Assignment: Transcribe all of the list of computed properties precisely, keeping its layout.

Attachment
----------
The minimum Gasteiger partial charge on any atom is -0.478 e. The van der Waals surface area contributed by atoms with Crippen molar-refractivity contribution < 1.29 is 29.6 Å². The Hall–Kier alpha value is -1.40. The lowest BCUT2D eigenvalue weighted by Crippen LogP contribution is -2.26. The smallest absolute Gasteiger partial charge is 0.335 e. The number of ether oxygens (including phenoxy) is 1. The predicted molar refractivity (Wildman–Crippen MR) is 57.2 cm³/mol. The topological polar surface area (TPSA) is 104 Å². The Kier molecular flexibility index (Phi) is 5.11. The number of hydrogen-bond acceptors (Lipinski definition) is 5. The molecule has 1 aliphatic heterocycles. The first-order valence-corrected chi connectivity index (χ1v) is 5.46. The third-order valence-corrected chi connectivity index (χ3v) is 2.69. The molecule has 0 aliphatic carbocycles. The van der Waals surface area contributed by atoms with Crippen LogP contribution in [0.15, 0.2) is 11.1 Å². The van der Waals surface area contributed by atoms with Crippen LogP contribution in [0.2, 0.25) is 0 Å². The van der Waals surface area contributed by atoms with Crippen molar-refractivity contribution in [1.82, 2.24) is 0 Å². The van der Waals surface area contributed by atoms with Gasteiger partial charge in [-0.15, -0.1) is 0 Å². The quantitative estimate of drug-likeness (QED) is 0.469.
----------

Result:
The minimum Gasteiger partial charge on any atom is -0.478 e. The van der Waals surface area contributed by atoms with Crippen molar-refractivity contribution < 1.29 is 29.6 Å². The Hall–Kier alpha value is -1.40. The lowest BCUT2D eigenvalue weighted by Crippen LogP contribution is -2.26. The smallest absolute Gasteiger partial charge is 0.335 e. The number of ether oxygens (including phenoxy) is 1. The predicted molar refractivity (Wildman–Crippen MR) is 57.2 cm³/mol. The topological polar surface area (TPSA) is 104 Å². The Kier molecular flexibility index (Phi) is 5.11. The number of hydrogen-bond acceptors (Lipinski definition) is 5. The molecule has 1 aliphatic heterocycles. The first-order valence-corrected chi connectivity index (χ1v) is 5.46. The third-order valence-corrected chi connectivity index (χ3v) is 2.69. The molecule has 0 aliphatic carbocycles. The van der Waals surface area contributed by atoms with Crippen LogP contribution in [0.15, 0.2) is 11.1 Å². The van der Waals surface area contributed by atoms with Crippen LogP contribution in [0.2, 0.25) is 0 Å². The van der Waals surface area contributed by atoms with Crippen molar-refractivity contribution in [1.82, 2.24) is 0 Å². The van der Waals surface area contributed by atoms with Gasteiger partial charge in [-0.15, -0.1) is 0 Å². The quantitative estimate of drug-likeness (QED) is 0.469.